|Isaiah Chapter 1-2
Key phrases will reappear many times:. God’s Charge Against His People, and Jerusalem and The Last Days. Includes Isaiah's vision, and verses on the Mountain of the Lord.
Chapter 2 begins with that vision of the great future Jerusalem, exalted among the nations,.
|Isaiah Chapter 3-4
Although Isaiah prophesied to both the Northern and Southern Kingdoms of Israel, the first verses are expressly to the Jews, and prophesy of their future conquest. All covenant promises, ancient and modern, were conditional.
Chapter 3 swings to mercy, light and hope.
|Isaiah Chapter 5
Chapter 5 concludes the introductory parts and brings you back to the harsh reality of Judah’s present condition—sin and rebellion.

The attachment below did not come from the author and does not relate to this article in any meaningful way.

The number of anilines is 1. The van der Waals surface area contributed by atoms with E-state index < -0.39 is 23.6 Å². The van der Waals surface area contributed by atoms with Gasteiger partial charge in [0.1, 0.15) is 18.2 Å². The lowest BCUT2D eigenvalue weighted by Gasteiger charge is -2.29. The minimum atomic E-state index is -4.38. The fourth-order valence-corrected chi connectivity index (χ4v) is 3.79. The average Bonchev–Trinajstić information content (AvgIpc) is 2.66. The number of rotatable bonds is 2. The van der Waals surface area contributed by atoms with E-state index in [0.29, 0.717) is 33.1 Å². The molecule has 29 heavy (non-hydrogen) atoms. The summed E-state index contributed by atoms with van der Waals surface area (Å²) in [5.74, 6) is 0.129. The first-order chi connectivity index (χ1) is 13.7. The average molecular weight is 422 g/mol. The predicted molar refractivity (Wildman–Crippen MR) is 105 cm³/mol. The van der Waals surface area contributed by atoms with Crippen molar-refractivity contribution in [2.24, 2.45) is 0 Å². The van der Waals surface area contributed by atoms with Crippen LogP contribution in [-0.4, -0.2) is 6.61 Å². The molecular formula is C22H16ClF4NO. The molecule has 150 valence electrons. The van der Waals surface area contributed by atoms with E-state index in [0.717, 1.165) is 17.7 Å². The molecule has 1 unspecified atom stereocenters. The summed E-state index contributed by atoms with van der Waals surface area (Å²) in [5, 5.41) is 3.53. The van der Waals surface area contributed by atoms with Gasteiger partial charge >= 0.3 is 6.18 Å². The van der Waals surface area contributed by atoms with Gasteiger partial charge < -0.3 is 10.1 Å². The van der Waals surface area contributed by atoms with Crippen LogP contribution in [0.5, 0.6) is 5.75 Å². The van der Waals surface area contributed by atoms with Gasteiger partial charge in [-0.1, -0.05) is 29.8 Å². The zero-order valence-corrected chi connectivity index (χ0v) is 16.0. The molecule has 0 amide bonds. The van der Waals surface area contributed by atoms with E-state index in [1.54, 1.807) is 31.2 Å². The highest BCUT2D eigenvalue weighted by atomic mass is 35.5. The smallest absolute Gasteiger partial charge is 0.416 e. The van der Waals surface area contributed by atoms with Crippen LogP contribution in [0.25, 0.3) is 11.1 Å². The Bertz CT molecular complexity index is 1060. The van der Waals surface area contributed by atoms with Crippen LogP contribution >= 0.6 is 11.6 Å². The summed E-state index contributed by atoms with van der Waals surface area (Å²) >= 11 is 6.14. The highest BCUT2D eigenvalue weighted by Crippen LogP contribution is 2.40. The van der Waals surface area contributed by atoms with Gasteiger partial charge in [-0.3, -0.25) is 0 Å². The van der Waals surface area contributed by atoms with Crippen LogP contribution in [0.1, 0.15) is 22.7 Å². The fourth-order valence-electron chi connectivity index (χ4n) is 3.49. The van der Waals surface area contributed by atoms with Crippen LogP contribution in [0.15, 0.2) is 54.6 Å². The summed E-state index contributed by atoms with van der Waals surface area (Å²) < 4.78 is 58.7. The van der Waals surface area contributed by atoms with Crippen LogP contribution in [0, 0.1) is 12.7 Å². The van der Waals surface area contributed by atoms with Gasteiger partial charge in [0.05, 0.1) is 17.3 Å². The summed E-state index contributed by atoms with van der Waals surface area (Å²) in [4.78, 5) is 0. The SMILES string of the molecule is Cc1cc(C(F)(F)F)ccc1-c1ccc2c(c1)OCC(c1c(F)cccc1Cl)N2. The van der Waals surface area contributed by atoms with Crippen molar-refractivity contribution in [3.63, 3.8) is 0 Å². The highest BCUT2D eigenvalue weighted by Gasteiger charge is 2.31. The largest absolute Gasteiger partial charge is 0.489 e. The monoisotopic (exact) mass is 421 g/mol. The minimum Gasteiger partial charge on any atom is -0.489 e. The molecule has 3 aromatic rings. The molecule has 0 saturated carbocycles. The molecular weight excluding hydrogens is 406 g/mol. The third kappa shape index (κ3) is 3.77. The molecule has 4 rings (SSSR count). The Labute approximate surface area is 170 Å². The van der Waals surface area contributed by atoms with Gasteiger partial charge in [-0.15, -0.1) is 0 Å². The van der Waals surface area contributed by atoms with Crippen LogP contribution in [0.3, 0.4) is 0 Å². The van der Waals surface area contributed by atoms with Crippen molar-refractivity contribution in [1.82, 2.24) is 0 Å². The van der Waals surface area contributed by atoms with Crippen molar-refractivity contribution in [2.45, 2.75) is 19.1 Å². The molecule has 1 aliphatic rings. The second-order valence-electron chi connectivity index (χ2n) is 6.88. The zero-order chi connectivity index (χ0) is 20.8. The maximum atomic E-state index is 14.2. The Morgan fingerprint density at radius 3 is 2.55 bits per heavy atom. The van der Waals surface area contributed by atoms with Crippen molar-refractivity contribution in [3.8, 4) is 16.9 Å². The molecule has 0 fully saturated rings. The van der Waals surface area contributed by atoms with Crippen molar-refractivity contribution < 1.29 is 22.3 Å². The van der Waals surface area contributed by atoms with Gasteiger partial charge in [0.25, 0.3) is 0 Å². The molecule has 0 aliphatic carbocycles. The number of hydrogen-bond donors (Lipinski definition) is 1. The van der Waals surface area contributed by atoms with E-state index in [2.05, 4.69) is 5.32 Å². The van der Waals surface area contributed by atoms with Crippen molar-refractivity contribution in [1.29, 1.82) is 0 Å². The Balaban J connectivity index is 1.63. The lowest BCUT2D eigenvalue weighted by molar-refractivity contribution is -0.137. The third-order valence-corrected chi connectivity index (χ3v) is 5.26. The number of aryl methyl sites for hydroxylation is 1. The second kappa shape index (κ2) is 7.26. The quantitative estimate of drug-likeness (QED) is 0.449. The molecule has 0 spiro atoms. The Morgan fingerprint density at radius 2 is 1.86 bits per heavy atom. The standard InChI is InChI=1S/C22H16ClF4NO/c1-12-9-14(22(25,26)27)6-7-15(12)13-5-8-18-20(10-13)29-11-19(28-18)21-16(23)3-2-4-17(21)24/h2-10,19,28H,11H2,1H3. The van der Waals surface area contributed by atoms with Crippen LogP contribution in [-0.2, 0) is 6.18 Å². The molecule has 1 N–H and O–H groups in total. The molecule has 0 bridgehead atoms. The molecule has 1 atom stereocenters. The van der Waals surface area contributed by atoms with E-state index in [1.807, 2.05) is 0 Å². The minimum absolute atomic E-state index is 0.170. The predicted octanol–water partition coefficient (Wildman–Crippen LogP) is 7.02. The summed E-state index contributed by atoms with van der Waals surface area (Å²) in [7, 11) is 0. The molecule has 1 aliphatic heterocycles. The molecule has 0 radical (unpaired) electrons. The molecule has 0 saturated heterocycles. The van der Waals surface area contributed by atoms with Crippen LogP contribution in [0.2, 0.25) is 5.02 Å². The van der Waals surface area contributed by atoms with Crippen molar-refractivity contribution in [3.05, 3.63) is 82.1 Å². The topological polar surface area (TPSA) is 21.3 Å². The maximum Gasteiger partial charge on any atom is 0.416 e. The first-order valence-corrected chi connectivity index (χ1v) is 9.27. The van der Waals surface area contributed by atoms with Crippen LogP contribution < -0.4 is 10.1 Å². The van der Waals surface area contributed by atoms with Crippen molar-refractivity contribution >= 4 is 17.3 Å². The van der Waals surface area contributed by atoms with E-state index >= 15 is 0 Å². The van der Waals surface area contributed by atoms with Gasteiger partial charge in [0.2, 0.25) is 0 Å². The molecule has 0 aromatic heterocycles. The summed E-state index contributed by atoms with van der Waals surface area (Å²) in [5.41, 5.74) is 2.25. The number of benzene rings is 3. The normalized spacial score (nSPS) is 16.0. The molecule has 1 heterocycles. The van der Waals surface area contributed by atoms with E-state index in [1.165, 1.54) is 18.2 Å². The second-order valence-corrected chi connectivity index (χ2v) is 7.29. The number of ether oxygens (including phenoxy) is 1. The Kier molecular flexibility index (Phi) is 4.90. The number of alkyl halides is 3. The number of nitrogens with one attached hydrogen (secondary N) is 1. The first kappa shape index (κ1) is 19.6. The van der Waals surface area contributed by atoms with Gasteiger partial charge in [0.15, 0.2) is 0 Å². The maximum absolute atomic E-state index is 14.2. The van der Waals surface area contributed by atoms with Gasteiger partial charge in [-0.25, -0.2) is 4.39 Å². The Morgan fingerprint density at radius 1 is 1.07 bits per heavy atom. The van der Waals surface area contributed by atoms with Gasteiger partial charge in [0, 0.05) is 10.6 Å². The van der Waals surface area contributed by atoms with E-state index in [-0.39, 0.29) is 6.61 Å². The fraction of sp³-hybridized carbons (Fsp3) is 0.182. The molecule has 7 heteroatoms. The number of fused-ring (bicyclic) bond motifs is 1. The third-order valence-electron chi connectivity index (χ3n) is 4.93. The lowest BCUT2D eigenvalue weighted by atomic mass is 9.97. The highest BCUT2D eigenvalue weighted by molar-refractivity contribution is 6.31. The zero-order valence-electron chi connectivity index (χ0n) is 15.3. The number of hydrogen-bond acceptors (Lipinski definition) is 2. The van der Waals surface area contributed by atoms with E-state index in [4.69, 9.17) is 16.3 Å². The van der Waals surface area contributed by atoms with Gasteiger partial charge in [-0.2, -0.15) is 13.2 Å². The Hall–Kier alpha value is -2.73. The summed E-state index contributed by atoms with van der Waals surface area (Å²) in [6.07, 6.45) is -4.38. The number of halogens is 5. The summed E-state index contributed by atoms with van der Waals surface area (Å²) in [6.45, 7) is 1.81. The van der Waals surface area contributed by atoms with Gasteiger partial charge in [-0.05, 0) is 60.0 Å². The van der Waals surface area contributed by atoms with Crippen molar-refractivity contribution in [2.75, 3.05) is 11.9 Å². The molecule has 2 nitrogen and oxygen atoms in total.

Starting with a parable that sounds pleasant at first, it moves to six conditions that are contrary to God’s will.
Isaiah received his call as a prophet in the Temple – but not in any earthly Temple. Instead, he saw the Lord in His heavenly Temple, “sitting upon a throne, high and lifted up” (Isa. 6:1). Two principles are inherent: Isaiah held the Melchizedek Priesthood, and received it through special dispensation.
President Joseph Fielding Smith taught that the withdrawal of the higher priesthood was from the people as a body...
Therefore Samuel, Isaiah, Jeremiah, Daniel, Ezekiel, Elijah, and others of the prophets held the Melchizedek Priesthood.
In Isaiah’s vision, the Lord’s throne is “high and lifted up.” He is the King of Kings, the Father of our Spirits, and the Creator of the Universe.
All creatures and creations within the throne room give obeisance and honor to Him.